The Rebirth of Shakespeare's Globe | Arts & Culture | Smithsonian
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The Rebirth of Shakespeare's Globe

It took an American actor to champion the rebuilding of a British cultural symbol

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After an absence of nearly 400 years from London's theater scene, Shakespeare's Globe rises again on the South Bank of the Thames River. Recreating this jewel in the crown of Elizabethan theater has been a 27-year epic adventure of dreams and disasters, starring the late American actor Sam Wanamaker.

Wanamaker, in partnership with American financial backers, wheedled and cajoled the British into rebuilding the Bard's theater. Using Elizabethan building techniques, architects re-created the 20-sided roofless theater with its whitewashed, half-timber walls and thatched roof crown. The plays are staged in much the same way as when Shakespeare's troupe produced them--without sets, decor, microphones or spotlights.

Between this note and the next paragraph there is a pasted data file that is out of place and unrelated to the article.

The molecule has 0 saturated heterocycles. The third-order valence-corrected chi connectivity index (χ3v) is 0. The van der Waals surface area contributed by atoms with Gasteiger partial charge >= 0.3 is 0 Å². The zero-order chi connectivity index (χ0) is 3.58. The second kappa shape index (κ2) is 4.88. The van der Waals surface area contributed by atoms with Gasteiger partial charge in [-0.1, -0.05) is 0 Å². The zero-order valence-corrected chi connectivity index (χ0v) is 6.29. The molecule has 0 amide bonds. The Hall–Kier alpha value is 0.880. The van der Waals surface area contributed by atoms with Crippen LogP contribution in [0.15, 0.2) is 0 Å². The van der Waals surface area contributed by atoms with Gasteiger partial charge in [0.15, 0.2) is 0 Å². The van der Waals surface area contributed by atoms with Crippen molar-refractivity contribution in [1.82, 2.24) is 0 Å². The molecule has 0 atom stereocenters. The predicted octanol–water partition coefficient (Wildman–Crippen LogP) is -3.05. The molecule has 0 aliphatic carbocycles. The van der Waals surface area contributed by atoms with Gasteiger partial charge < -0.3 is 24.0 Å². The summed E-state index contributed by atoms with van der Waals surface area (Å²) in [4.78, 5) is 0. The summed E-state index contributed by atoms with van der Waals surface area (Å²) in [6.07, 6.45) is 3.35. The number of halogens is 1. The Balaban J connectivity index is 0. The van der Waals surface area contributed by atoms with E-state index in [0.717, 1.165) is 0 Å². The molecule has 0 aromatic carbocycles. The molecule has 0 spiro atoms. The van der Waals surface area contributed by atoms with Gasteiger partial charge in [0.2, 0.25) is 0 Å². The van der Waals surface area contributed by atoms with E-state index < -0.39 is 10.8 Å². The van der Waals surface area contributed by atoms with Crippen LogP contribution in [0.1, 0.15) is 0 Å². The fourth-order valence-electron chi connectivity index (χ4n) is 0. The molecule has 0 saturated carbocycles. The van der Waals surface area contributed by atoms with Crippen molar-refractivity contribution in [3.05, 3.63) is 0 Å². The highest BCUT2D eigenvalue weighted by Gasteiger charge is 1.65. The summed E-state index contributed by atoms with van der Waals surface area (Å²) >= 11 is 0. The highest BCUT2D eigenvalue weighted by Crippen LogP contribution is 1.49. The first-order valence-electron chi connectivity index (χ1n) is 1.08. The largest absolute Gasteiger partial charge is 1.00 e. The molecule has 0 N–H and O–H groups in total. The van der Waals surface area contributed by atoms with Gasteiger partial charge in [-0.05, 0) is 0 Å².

During opening season, the performers discovered the Globe was a new experience for them. The actors are intimately involved with the 1,500-member audience who feel free to interact with the players and rewrite the script, just as they did in the 16th century. The Globe itself is part of an ambitious $45 million Shakespeare center scheduled for completion in 1999.

About Richard Covington

Richard Covington is a Paris-based author who covers a wide range of cultural and historical subjects and has contributed to Smithsonian, The New York Times and the International Herald Tribune, among other publications.

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